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The Trent affair continued to occupy much of the attention of the public both in the South and North, as well as in Great Britain. The British demanded an apology and send troops to Canada. With the threat on a second war, Secretary of State William Seward and President Lincoln crafted a reply that denied that Wilkes acted with authority from the government and stated that, since the U.S. was always in favor of the rights of neutrals (and indeed fought the British in the War of 1812 just on this point), the British commissioners should not have been arrested and would therefore be released. Though not an actual apology, the British accepted this diplomatic solution and the affair passed away without doing harm to the Union.
At the end of the first year of the war, there had been victories on both sides, but the general impression was that the North had failed to deal with the Southern declaration of its independence from Union. Those in both governments and populations in general began to realize that the conflict was not going to be the short one many on both sides had predicated. While battles had been fought and many men died or were wounded, the war really had not begun in its full fury and devastation. That would begin in the next year.
Battle of Camp Allegheny. December 13.
Though the Union retained the upper hand in western Virginia, December saw a minor victory for the Confederates at the Battle of Camp Allegheny. Southern troops, under Col. Edward Johnson, held a strong position at the top of Allegheny Mountain, which was attacked at dawn on December 13th by General Robert H. Milroy. Heavy fighting followed, but the defensive position of Johnson's forces was too strong for the Union troops and Milroy was forced to retreat back towards Cheat Mountain. Because of his stand on this day, Johnson was hereafter called "Allegheny" Johnson, though his losses were considerable.
Battle of Rowlett's Station. December 17.
Also known as the Battle of Woodsonville or Battle of Green River. General Don Carlos Buell, commander of the Army of the Ohio, sent General Alexander McDowell McCook into Kentucky to put pressure on the Confederate forces on the Green River. The Confederate forces blew up the Louisville and Nashville Railroad bridge over the river, so in response, Colonel August Willich was sent to build a pontoon bridge to reopen the line. It was completed on December 17th, at which time the Confederates, under General Thomas C. Hindman, launched an attack to destroy this new bridge.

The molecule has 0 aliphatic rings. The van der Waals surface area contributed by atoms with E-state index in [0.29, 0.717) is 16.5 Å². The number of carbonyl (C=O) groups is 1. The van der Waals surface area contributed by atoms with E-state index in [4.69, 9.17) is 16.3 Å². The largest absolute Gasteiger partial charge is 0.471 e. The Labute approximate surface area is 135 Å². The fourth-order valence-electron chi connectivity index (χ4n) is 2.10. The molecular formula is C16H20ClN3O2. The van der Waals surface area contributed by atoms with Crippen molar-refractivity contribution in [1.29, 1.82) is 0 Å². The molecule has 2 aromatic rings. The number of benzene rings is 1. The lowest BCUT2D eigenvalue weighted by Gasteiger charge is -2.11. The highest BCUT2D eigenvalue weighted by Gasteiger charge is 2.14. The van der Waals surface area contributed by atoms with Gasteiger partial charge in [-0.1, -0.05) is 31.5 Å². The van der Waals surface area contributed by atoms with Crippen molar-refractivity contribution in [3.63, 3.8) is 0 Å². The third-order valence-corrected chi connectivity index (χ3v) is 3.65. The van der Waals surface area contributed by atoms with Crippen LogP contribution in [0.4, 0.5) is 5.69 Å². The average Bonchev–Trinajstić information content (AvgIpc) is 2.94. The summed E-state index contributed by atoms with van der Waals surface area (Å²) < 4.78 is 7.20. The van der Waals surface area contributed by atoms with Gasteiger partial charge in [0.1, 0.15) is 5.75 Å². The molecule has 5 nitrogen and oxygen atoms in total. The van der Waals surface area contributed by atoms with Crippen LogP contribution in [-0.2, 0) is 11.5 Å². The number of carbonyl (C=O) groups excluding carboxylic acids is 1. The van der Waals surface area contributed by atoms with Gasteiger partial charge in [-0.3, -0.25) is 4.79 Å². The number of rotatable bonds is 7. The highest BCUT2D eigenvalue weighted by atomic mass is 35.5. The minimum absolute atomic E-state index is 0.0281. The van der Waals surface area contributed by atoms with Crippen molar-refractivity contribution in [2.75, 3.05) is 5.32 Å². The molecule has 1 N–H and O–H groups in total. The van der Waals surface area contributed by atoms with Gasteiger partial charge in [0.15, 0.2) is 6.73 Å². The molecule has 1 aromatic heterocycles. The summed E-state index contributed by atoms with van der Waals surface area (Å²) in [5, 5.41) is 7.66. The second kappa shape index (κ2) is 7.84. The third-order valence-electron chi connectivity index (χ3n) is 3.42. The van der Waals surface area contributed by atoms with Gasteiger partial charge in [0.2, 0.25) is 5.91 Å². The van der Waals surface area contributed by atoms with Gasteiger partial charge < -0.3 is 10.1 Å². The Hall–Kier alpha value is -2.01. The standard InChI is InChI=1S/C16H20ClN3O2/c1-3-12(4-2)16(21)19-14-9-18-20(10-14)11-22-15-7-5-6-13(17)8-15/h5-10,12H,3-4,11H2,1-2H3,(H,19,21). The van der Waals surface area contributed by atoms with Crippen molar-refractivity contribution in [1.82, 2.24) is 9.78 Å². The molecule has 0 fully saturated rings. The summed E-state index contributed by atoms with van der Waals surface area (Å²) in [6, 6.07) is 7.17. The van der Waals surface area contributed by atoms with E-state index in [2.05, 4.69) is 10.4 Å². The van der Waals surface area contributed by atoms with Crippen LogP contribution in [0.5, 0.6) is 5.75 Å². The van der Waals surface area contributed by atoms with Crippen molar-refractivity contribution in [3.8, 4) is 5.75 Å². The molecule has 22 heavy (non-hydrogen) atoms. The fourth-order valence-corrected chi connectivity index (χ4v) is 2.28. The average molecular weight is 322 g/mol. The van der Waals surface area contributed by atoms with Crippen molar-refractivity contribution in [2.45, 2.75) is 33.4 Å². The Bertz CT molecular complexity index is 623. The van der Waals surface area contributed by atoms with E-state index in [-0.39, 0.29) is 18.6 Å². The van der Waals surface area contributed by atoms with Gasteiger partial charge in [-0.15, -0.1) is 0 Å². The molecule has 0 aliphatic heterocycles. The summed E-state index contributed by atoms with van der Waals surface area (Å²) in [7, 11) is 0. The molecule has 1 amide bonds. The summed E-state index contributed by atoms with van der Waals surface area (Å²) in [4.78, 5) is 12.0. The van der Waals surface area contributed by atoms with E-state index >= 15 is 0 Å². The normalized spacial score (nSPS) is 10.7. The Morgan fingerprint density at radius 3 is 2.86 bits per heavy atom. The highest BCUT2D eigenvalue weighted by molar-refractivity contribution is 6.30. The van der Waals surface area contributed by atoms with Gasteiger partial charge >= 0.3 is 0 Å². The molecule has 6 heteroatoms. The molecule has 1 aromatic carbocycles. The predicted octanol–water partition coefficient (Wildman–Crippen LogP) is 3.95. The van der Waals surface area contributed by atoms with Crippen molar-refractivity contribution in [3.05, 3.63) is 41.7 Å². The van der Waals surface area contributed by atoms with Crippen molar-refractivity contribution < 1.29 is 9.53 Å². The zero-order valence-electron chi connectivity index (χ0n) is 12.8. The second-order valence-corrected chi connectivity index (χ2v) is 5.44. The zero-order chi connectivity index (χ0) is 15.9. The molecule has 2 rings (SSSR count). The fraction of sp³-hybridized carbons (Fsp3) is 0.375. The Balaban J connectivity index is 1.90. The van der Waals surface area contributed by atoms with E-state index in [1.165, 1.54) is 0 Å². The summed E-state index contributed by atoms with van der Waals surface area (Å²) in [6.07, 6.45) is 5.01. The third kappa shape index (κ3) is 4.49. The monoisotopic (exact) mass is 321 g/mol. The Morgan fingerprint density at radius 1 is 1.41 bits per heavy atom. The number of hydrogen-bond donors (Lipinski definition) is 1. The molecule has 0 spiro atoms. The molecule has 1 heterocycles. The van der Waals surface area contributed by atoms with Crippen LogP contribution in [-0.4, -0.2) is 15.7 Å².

The Union troops, under attack by Confederate infantry and cavalry, especially the 8th Texas Cavalry Regiment, took a square defensive position and managed to hold their position until they were able to retreat to a stronger position. The Confederates eventually gave up and withdrew, leaving the bridge intact and Union access to the railroad open. The commander of the 8th Texas, Colonel Benjamin Franklin Terry, was killed in the fight, and the regiment thereafter changed its name to "Terry's Texas Rangers."
Battle of Dranesville. December 20.
Early on December 20th, a Confederate foraging party was sent north of their lines around Richmond, protected by troops under the command of General J.E.B. Stuart. Meanwhile, federal troops under General Edward O.C. Ord were sent south from the Union lines in order to disrupt Confederate activity in northern Virginia. The two forces met along the Georgetown Pike near Dranesville. The Battle of Dranesville involved fierce fighting and led to the retreat of the Confederate troops, who suffered over 200 casualties, compared to less than a third as many for Ord's troops. Though little was gained of any lasting strategic value, this Union victory, the first in northern Virginia, did give those in the North a renewed belief that they could defeat the Southern armies.
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